LLC - Posted by Helene

Posted by Wayne-NC on April 18, 2007 at 06:43:25:

Thanks for the advice and confimation. I will get those books as well. I am familiar with Adkissons web site and have read the SMLLC case. I had always considered my LLC as multiple due to the fact that it is husband and wife. However, I am changing my thoughts. I hope you are right concerning the remedy. I will not check with an attorney but I will check in the book that the attorneys write as I have to know myself. I am also familiar with Garrett Sutton. I will see what they have to say on this particlular issue. I can also post it in the legal forum here. Let’s see how many concur with your assumption (assuming that to be the case LOL).

LLC - Posted by Helene

Posted by Helene on April 10, 2007 at 17:35:12:

I read the earlier posting about filing a tax return on an LLC…

Q: What’s the difference between a single owner/director of an LLC and one where the LLC has two individuals, a 1% partner and the other director? I can’t word this any better and hope you understand what I mean.

My CPA recommends the partner route for the benefits…what are they? (more revenue for him in having to file?)

It makes more sense to me to just keep things simple as a sole proprietor.

Any wisdom?


Re: LLC - Posted by TeddyB_SC

Posted by TeddyB_SC on April 10, 2007 at 21:32:54:


At the suggestion of a CPA, my wife and I formed an LLC for our flipping and rehab/sales. My wife is 95% owner of the LLC and a non-managing member. I own 5% and I am the managing member.

When flipping properties in the LLC, the non-managing member does not pay self employment tax on their profit, while the managing member does. Thus, we only pay SE tax on 5% of the profit from a flip.

I believe your CPA is trying to save you 15% of your profit. Make sure he explains the benefits to you and the criteria for being a non-managing member.


Re: LLC - Posted by camgere

Posted by camgere on April 10, 2007 at 18:49:58:

Judges hate asset protection schemes that keep people from paying their legitimate debts. Since single member LLCs (which more or less includes a married couple) are a pass through entity for tax purposes anyway, judges will simply order the single member to use the assets of the LLC to satisfy a judgment. They can hold you in contempt of court and put you in jail if you fail to comply.

This is a favorite method of dealing with scofflaws with offshore asset protection schemes. Martha Stewart didn’t go to jail for stock fraud, she went to jail for lying to investigators. If they can’t get you one way, they get you another way. However if there is an “innocent” second party to the LLC who will be hurt by selling the assets of the LLC, the judge most likely won’t do this. Your normal charging order protection and separation of personal and LLC assets comes into play at this point.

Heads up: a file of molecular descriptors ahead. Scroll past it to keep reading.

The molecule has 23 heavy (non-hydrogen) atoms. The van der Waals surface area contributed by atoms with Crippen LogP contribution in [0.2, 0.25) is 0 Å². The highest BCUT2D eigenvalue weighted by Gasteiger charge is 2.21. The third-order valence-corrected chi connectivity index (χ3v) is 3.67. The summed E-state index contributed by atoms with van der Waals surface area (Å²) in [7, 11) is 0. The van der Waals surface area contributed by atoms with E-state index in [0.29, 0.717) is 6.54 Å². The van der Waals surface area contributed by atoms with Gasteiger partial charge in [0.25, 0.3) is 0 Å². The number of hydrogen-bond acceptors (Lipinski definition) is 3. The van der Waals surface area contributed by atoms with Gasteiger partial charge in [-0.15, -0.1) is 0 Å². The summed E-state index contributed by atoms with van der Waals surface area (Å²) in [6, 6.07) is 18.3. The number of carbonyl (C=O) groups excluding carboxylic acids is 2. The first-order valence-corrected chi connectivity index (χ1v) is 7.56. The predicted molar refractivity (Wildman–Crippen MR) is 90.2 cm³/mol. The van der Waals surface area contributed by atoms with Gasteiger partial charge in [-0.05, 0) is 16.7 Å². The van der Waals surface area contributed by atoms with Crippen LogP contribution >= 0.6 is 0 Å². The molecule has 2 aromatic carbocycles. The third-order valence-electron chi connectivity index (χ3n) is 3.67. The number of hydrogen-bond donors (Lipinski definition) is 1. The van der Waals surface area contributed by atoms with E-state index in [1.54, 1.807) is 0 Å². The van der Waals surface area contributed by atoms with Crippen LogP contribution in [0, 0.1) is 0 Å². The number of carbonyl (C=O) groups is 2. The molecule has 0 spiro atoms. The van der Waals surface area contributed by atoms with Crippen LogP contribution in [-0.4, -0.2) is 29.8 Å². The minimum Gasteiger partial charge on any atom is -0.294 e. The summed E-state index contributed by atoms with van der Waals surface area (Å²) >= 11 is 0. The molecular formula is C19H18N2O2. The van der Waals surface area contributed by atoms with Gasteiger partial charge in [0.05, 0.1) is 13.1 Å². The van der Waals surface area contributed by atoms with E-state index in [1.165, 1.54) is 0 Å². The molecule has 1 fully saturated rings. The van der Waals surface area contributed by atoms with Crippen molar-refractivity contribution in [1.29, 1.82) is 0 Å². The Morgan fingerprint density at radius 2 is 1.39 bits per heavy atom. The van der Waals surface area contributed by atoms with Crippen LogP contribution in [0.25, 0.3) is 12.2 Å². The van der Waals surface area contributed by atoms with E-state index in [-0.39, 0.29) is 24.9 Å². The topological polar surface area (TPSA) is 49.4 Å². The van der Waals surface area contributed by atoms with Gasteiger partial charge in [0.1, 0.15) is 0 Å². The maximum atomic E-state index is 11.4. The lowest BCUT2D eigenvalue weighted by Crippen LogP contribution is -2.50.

Hey, I like your explanation - Posted by Wayne-NC

Posted by Wayne-NC on April 17, 2007 at 09:24:41:

This is an ongoing concern of mine. My LLC is H/W owned and holds “safe” assets. I have to think of a way to solve the issue that you described. Any ideas from your perspective? For example, would a 1% interest to my Mom or other trustable family member (who would live out of state and would be passive) solve the problem? For the record, legitimate debts I would pay. But a Judge is the one that decides what is legitimate or not and that is where the dissagreement starts leading to the eventual litigation.

Re: LLC - Posted by Helene

Posted by Helene on April 10, 2007 at 19:16:08:

I assure you there’s no scheming here, that’s why I asked the simple question. How did this provoke a conversation about Judges, schemes and judgments.

I’m forming an LLC to flip properties through…that’s all.

But thanks

Re: Hey, I like your explanationc - Posted by camgere

Posted by camgere on April 17, 2007 at 20:33:01:

Your idea of using a trusted family member (not a spouse) seems right to me and is worth pursuing. Of course, check with an attorney before you count on this.

Two of my favorite LLC books:
“How to Use Limited Liablility Companies & Limited Partnerships” by Garrett Sutton Esq and
"Asset Protection: Concepts & Strategies for Protecting Your Wealth" by J.D. Adkisson and Christopher M. Riser

The first book is $13.57 on The second is pricier at $34.65 on Perhaps you can just read them at the library. Most libraries can order any book in the local system.

Adkisson discusses Re:Albright (Bkrpt. Colo. April 4, 2003)which concerns a single member LLC and bankruptcy. Pages 219 to 221 in specific.

Good Luck with your asset protection!